Jiri Herza, Nihal Vitharana, Alex Gower
The Western Australia Water Corporation plans to increase the storage capacity of Millstream Dam, which is located near Bridgetown in the south west region of WA. The existing dam is an 18 m high zoned earthfill embankment constructed in 1962. The dam suffered a block heave of the foundation at the downstream toe during the first filling, probably attributable to high foundation pore water pressures. The dam upgrade will be challenging due to complex and unfavourable foundation soils coupled with these artesian pressures.
The dam is founded on lateritic soil, which is a common weathering profile throughout the region. These soils formed in a tropical environment of fluctuating water tables, severe leaching and translocation of iron oxides over many millions of years. As a consequence some of the lateritic horizons at Millstream Dam have been modified such that they exhibit behaviours that are not consistent with conventional constitutive models and correlations. These are attributed to a complex structure of the soil microfabric, which comprises clay particles bonded together into larger aggregates. The clayey aggregates are also bonded to each other, forming a porous matrix of silty or sandy appearance characterized by low dry density and high void ratio, which may nevertheless disintegrate on working.
Comprehensive geotechnical investigations and extensive laboratory testing have revealed that the foundation materials display characteristics of clayey and granular soils. Under shearing, these soils demonstrate high initial strength, which gradually reduces as the inter-aggregate bonds are broken and the relative position of the aggregates changes. Several soil samples also exhibited significant contractive behaviour on shearing generating high pore pressures under undrained conditions.
This paper presents the investigation and design methods used in the foundation design of the Millstream Dam upgrade with emphasis on unusual behaviour of the foundation media.
Challenges in dam design on lateritic soils
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Ted Montoya, David Hughes, Orville Werner
The existing Hinze Dam was raised beginning in 2007 to increase water storage capacity, improve its ability to regulate floods, and raise the level of structural safety as compared to the current dam. As part of the 15 m raise of Hinze Dam, the existing 33 m high spillway structure was raised using mass concrete. This new composite structure was constructed as a downstream raise, placing mass concrete on the downstream and top of the existing spillway. The designers of the composite spillway structure developed a finite-element model to consider the early expansion and subsequent slow contraction of the new concrete against the existing concrete. The temperature rise of the new section of mass concrete had to be monitored and controlled to reduce the tensile strains along its interface with the existing spillway, and differential temperatures had to be limited to avoid cracking of the new mass section. Low-heat cement for a conventional mass concrete mix was not readily available so a mix was developed using local materials.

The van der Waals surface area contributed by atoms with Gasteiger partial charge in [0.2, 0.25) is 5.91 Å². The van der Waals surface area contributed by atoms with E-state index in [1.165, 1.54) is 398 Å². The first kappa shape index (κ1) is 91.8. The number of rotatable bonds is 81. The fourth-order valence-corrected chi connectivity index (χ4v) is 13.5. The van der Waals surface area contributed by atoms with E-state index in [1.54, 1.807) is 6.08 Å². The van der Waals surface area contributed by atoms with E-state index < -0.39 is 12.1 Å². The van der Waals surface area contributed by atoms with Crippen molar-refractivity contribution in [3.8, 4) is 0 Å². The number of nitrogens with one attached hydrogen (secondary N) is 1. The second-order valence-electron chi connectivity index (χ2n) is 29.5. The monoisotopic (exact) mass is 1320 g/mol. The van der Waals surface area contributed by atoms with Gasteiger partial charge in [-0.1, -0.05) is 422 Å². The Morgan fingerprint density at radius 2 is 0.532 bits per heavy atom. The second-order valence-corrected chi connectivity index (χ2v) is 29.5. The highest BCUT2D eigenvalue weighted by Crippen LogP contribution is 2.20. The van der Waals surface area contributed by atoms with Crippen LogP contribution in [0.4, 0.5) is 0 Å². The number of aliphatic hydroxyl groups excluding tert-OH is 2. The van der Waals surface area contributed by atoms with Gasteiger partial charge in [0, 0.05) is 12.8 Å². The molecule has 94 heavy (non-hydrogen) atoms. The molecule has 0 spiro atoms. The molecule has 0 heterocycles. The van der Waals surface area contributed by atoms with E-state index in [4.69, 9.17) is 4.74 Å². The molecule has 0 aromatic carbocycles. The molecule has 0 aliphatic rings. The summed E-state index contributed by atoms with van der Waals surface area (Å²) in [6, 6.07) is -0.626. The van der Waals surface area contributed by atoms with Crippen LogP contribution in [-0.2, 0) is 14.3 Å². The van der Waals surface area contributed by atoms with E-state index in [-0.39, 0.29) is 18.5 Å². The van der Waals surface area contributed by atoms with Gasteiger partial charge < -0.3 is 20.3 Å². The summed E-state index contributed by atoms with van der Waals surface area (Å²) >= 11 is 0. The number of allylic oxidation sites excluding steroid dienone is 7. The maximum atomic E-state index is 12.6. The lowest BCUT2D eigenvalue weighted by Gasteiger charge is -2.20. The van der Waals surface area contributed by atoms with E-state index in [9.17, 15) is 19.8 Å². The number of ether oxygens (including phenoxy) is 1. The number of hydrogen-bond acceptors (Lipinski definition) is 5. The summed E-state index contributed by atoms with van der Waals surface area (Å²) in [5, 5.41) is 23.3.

Typical mass concrete dams are monolithic structures constructed with lowheat cement. The Hinze Dam spillway design was predicated on the use of materials readily available. The paper presents the assumptions, methods, and criteria that were used in developing the mass concrete mix. It also presents the means and methods for tracking temperature gain during construction of the raised spillway, and how temperature was influenced by placement temperature, construction sequencing, and seasonal conditions. Lastly, the paper will compare the actual performance of the mix with the design analysis, laboratory testing, and finite element studies that were performed during the design.
Rick W. Schultz P.E.
The Corps of Engineers Risk Management Center is undergoing a nationwide assessment of its navigation and flood control projects. Development of the methodology and tools used to determine probability of failure of mechanical and electrical systems for dams is being presented in this document. Development of the Weibull formulas for specific use in dam will be addressed along with use of fault tree analysis to determine system reliability.